Why observe Pitra Paksha?

We are who are today because of our ancestors whose genes we inherit and who contributed significantly to our early foundation in life. Every part of our identity, from the language we speak to the dress we wear and the food we eat, comes from the generations before us. In Hindu belief, this debt towards one’s ancestors (pitra rin) is substantial and comparable only to one’s debt to their parents and their gurus.

Pitru Paksha is the annual fortnight dedicated to thanking the departed ancestors. During this sixteen day period, it is believed that souls from the Pitru-loka come down to earth to reside in their kins’ homes. Hindus use this time to remember their ancestors with puja and food offerings.

Pitra Paksha in Mythology

The tradition of offering donations during Pitru Paksha was initiated by Karna. Being a charitable person, Karna had donated gold and precious things throughout his life. When he died and his soul went to heaven, he was given only gold and jewels to eat. He went to Indra and asked the reason for this. Indra told him that despite donating many things, he had never donated any food to his ancestors. Karna reasoned that since he didn’t know of his ancestors, he had never donated anything. Indra then allowed Karna to go back to earth for a fortnight to do Shraddha and seek redemption. This period came to be known as Pitra Paksha.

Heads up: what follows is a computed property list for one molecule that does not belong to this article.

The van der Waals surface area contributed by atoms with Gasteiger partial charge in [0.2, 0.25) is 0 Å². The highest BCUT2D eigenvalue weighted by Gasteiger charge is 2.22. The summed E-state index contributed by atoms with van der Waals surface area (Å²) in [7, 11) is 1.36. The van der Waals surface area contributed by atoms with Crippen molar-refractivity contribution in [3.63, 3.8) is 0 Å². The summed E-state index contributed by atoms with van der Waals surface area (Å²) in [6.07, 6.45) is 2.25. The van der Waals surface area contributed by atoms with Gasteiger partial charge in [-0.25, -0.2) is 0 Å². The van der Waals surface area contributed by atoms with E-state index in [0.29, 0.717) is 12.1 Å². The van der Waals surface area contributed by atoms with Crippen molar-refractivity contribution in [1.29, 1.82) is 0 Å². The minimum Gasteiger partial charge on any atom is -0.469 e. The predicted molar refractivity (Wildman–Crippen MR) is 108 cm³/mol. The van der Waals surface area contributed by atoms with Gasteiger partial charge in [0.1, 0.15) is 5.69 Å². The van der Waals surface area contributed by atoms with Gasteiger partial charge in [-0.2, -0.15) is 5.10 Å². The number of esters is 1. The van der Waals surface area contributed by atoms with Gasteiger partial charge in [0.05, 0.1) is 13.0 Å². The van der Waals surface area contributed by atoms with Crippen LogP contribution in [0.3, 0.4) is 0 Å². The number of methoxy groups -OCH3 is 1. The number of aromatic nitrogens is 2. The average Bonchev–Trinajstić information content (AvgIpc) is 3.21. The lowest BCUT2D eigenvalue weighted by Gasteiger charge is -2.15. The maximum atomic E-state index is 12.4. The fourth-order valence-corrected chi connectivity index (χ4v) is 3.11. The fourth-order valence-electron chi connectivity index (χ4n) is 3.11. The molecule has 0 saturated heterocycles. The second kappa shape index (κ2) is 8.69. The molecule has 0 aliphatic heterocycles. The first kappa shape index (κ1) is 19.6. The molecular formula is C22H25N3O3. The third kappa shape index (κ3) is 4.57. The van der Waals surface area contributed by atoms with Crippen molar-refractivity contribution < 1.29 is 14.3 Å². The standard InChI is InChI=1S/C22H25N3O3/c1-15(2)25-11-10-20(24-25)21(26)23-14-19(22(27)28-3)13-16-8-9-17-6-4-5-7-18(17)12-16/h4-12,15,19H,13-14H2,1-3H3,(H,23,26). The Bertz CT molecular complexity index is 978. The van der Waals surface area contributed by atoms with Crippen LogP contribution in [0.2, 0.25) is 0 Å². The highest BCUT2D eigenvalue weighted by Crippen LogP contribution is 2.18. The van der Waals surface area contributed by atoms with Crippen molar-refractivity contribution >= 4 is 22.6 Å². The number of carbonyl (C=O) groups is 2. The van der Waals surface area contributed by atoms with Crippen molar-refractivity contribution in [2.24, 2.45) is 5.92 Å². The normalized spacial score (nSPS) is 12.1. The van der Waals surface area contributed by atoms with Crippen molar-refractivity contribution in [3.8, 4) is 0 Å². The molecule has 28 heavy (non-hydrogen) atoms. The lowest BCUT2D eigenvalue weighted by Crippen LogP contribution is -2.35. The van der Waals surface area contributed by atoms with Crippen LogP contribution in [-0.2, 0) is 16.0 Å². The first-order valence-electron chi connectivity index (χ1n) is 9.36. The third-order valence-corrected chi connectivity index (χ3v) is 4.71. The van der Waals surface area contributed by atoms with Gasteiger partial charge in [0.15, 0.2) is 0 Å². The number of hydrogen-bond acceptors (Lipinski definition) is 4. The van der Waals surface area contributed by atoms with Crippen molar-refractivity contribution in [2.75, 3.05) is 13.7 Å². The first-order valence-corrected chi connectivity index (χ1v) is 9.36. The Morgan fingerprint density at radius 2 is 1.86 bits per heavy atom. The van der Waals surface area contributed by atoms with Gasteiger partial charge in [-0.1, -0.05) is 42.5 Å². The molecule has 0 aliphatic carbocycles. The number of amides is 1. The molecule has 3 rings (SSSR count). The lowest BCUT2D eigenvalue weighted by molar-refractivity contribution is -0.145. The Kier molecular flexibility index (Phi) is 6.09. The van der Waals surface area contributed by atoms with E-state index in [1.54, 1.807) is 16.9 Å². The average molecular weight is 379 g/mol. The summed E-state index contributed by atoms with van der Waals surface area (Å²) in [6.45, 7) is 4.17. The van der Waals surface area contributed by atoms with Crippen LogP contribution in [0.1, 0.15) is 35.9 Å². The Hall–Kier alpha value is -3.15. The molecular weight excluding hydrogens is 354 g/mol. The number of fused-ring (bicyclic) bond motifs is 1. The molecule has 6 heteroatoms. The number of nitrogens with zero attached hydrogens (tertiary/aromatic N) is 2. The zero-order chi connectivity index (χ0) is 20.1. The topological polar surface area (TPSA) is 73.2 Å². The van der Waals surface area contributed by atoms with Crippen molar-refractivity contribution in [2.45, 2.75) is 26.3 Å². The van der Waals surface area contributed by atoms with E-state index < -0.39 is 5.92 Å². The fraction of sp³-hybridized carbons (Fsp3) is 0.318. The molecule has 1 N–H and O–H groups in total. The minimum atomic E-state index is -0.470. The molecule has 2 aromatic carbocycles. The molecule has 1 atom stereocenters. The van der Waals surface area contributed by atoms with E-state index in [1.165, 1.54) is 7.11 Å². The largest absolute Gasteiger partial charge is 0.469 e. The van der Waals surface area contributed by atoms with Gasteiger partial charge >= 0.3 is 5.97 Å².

Most Important Day

Of the sixteen days in this fortnight, the Sarvapitri amavasya or the Mahalaya amavasya is meant for all ancestors, irrespective of the lunar day they died. It is the most important day of the Pitru Paksha and those who have forgotten to perform shraddh can do so on this day. It is said that a shraddh ritual performed on this day is as fruitful as one conducted in the holy city of Gaya, so try not to miss this date.

Pitra Paksha is Observed: 

  • To express our gratitude to the departed ancestors
  • To gratify the souls of departed loved ones
  • To reap their blessings and gain health, wealth, knowledge and longevity
  • To ensure that souls of ancestors ascend to heaven and ultimately attain moksha
  • To connect the present generation with the past ones

What You Can Do at Home:

  • Perform a simple tarpan and offering of til to ancestors
  • Offer balls of rice mixed with sesame (pind) to the crows and animals
  • Feed a Brahmin and including in the meal the favourite dishes of your ancestors
  • Read holy scriptures such as Garuda Purana, Agni Purana and stories of Nachiketa and Ganga Avataram
  • Conduct recitals of Bhagavata Puran and Bhagvad Gita
  • Donate a set of clothes in the name of your dear ones
  • Perform japa and meditation for added spiritual benefits

Things to Avoid During This Time

Pitru Paksha is not the best time to make new beginnings. Avoid starting any new businesses, going on long distance journeys or buying a new home or property during this period. Astrologers advise that auspicious ceremonies like marriages, celebration of new baby’s birth and moving to a new home should not be scheduled during this fortnight. Therefore, either try to prepone these events or postpone them so that they don’t fall during this fortnight.

Eating non vegetarian food and drinking alcohol can be avoided out of love and respect for ancestors. And lastly, clear your mind of all negative thoughts and any malice towards anyone. Prayers that are offered with a pure heart and a clear mind have the power to transform the universe around you.

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